Home Education How to Write Poetry: A Lyric Essay

How to Write Poetry: A Lyric Essay

Over the next few weeks, Culturas will delve into the world of poetry. This series will examine the art form, its rules and lack thereof through essays, reported stories, and resource lists.

  1. Poetry is a sensitive kind of writing. It bends to your emotions, transforms your being in the world, and melds all kinds of stories together. It’s malleable in a way that other types of writing aren’t. 
  2. And there are so many types of poetry to explore:
  3. There’s the lyric essay, happily floating in between the realms of poetry and essay—a type of poem in which you can properly express yourself with as many words as you deem necessary.
  4. There’s the sonnet, a 14-line poem that typically revolves around the topic of love. Sonnets are bound by a specific rhyme scheme, depending on the style you choose to write. They’re often tinged with flowery language that flows effortlessly from line to line.
  5. Limericks are humorous poems that could take the form of a tongue twister or even a nursery rhyme. They aren’t constrained to the concept of having to “make sense”—they bounce with silliness and serve a purpose of nonsense. 
  6. Haikus originated in Japan and are poems in which you can speak little, but say a lot. With just three lines consisting of five, seven, and five syllables, they are often written to evoke natural imagery.
  7. Free verse poems are just that. There’s no rhyme scheme, metrical pattern, or subject matter you have to stick to. They’re completely open in form and leave space for you to explore.
  8. But no matter the form, poetry gives way to your feelings and allows them to surface through metaphors, imagery, and rhyme. It doesn’t waste words and lets you connect to your emotions in a tangible way. 
  9. Now to write poetry, you have to read poetry.
  10. Find poetry that excites you. There are poems based on everything from narrative and story to raw feelings and emotions and once you figure out what you like, you can imitate it.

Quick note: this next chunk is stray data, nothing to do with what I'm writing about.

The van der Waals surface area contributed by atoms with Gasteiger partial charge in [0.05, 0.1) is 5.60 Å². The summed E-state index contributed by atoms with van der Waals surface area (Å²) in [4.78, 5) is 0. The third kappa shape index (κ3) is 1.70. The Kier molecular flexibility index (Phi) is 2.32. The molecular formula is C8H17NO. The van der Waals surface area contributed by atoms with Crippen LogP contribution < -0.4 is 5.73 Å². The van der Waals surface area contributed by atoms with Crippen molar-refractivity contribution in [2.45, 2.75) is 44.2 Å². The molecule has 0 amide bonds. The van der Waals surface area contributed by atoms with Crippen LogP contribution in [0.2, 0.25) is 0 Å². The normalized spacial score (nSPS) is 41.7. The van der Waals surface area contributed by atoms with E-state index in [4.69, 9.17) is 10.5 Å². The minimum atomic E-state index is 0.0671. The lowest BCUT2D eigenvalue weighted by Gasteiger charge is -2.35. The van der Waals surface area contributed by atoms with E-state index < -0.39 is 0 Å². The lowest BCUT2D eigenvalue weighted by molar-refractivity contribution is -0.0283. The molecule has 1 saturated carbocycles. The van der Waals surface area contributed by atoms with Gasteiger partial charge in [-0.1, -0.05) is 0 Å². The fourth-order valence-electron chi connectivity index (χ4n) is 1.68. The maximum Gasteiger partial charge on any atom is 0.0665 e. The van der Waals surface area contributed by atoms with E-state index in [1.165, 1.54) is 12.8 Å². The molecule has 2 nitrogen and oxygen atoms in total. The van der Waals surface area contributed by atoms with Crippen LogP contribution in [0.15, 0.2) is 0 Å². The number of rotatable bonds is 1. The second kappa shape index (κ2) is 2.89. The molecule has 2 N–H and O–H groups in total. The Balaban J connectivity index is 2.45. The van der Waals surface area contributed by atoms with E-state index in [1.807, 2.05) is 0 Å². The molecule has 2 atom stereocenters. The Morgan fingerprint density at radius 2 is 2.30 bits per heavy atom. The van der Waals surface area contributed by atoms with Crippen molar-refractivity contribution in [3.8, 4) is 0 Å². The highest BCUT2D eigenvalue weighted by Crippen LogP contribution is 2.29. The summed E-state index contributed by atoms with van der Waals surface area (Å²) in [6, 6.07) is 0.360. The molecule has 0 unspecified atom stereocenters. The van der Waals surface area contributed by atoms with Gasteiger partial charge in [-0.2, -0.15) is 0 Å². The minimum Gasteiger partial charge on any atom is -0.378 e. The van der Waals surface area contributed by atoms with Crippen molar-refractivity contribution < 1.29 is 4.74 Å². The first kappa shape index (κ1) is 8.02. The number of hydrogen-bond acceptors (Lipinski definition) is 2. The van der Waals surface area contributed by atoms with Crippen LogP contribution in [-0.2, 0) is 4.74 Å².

11. Think about what’s weighing on you. Go deep into it whether it’s an experience, memory, or feeling, and try to put it to paper. Make a list or write a couple lines or paragraphs and see what thoughts you want to memorialize with a poem. 
  12. Mull over what you want to enmesh in a poetic device or rhyme scheme. 
  13. When you write a poem, you need to write for yourself. 
  14. It’s important not to get caught up in crafting the perfect narrative or structure.
  15. Simply think of this experience as an exploration of self. This is just another way to process your thoughts.
  16. Find a form that suits you; a form that you can actually put into conversation with the subject matter you want to write about and your particular flow of speech. Let everything feed off each other and work together to create your poem. 
  17. The form you choose will illuminate your words–it’ll allow them to shine and pinpoint exactly what you’re trying to convey. Same with the devices and patterns you choose to insert–they’ll enhance your writing and make it come to life. 
  18. But what’s most important is that you’re happy with it. The sound of the language, the cadence of the lines, and the density of your words should reflect your thinking. 
  19. After all, poems are malleable in a way that other writing isn’t. Don’t be afraid to bend, transform or meld your poem to whatever story seems fit. 
Aarohi Sheth
Aarohi Sheth
Aarohi Sheth is a writer + artist originally from Houston, TX, currently pursuing a degree in journalism at the University of Southern California. She hopes to keep creating interdisciplinary work that pushes boundaries, empowers underrepresented communities and generates empathy in others.
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